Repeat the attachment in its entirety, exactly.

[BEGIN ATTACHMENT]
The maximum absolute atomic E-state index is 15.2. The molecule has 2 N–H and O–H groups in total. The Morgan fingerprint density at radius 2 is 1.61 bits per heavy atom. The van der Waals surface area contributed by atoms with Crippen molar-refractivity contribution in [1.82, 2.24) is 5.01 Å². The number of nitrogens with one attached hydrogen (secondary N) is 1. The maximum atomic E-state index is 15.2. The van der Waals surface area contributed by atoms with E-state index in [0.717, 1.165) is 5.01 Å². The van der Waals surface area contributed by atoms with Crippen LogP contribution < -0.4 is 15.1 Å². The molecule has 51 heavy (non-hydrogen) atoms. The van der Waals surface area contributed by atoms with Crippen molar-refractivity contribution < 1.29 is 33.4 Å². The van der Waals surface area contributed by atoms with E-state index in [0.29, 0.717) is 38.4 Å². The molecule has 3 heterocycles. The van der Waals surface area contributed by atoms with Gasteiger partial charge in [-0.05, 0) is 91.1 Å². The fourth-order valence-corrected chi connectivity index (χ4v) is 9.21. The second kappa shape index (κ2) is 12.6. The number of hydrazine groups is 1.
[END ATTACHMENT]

The maximum absolute atomic E-state index is 15.2. The molecule has 2 N–H and O–H groups in total. The Morgan fingerprint density at radius 2 is 1.61 bits per heavy atom. The van der Waals surface area contributed by atoms with Crippen molar-refractivity contribution in [1.82, 2.24) is 5.01 Å². The number of nitrogens with one attached hydrogen (secondary N) is 1. The maximum atomic E-state index is 15.2. The van der Waals surface area contributed by atoms with E-state index in [0.717, 1.165) is 5.01 Å². The van der Waals surface area contributed by atoms with Crippen LogP contribution < -0.4 is 15.1 Å². The molecule has 51 heavy (non-hydrogen) atoms. The van der Waals surface area contributed by atoms with Crippen molar-refractivity contribution < 1.29 is 33.4 Å². The van der Waals surface area contributed by atoms with E-state index in [0.29, 0.717) is 38.4 Å². The molecule has 3 heterocycles. The van der Waals surface area contributed by atoms with Gasteiger partial charge in [-0.05, 0) is 91.1 Å². The fourth-order valence-corrected chi connectivity index (χ4v) is 9.21. The second kappa shape index (κ2) is 12.6. The number of hydrazine groups is 1.